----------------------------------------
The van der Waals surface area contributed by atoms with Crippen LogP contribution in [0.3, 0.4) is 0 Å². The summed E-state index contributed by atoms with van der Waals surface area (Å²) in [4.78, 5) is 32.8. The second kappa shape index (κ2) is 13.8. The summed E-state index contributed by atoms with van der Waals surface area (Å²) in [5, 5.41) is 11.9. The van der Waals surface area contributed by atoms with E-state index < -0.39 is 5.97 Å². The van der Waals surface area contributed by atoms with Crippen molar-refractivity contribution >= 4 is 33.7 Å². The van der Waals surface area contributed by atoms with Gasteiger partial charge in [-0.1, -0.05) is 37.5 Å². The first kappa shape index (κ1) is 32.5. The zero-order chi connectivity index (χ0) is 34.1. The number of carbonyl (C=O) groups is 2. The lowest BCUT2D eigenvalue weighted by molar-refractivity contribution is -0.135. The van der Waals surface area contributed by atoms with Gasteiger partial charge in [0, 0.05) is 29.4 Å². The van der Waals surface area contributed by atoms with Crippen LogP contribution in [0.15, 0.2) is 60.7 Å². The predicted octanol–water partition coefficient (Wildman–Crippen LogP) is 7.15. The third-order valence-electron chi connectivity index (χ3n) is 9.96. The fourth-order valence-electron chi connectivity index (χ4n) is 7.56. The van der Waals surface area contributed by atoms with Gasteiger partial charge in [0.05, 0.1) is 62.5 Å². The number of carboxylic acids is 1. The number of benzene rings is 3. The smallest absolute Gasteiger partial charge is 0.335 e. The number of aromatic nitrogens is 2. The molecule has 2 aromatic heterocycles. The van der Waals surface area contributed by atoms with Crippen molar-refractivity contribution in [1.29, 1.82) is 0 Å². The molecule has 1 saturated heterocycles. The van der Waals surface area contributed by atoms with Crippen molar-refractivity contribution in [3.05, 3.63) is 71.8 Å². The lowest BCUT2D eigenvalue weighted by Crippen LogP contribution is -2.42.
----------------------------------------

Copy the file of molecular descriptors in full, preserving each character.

The van der Waals surface area contributed by atoms with Crippen LogP contribution in [0.3, 0.4) is 0 Å². The summed E-state index contributed by atoms with van der Waals surface area (Å²) in [4.78, 5) is 32.8. The second kappa shape index (κ2) is 13.8. The summed E-state index contributed by atoms with van der Waals surface area (Å²) in [5, 5.41) is 11.9. The van der Waals surface area contributed by atoms with E-state index < -0.39 is 5.97 Å². The van der Waals surface area contributed by atoms with Crippen molar-refractivity contribution >= 4 is 33.7 Å². The van der Waals surface area contributed by atoms with Gasteiger partial charge in [-0.1, -0.05) is 37.5 Å². The first kappa shape index (κ1) is 32.5. The zero-order chi connectivity index (χ0) is 34.1. The number of carbonyl (C=O) groups is 2. The lowest BCUT2D eigenvalue weighted by molar-refractivity contribution is -0.135. The van der Waals surface area contributed by atoms with Gasteiger partial charge in [0, 0.05) is 29.4 Å². The van der Waals surface area contributed by atoms with Crippen LogP contribution in [0.15, 0.2) is 60.7 Å². The predicted octanol–water partition coefficient (Wildman–Crippen LogP) is 7.15. The third-order valence-electron chi connectivity index (χ3n) is 9.96. The fourth-order valence-electron chi connectivity index (χ4n) is 7.56. The van der Waals surface area contributed by atoms with Gasteiger partial charge in [0.05, 0.1) is 62.5 Å². The number of carboxylic acids is 1. The number of benzene rings is 3. The smallest absolute Gasteiger partial charge is 0.335 e. The number of aromatic nitrogens is 2. The molecule has 2 aromatic heterocycles. The van der Waals surface area contributed by atoms with Crippen molar-refractivity contribution in [1.29, 1.82) is 0 Å². The molecule has 1 saturated heterocycles. The van der Waals surface area contributed by atoms with Crippen molar-refractivity contribution in [3.05, 3.63) is 71.8 Å². The lowest BCUT2D eigenvalue weighted by Crippen LogP contribution is -2.42.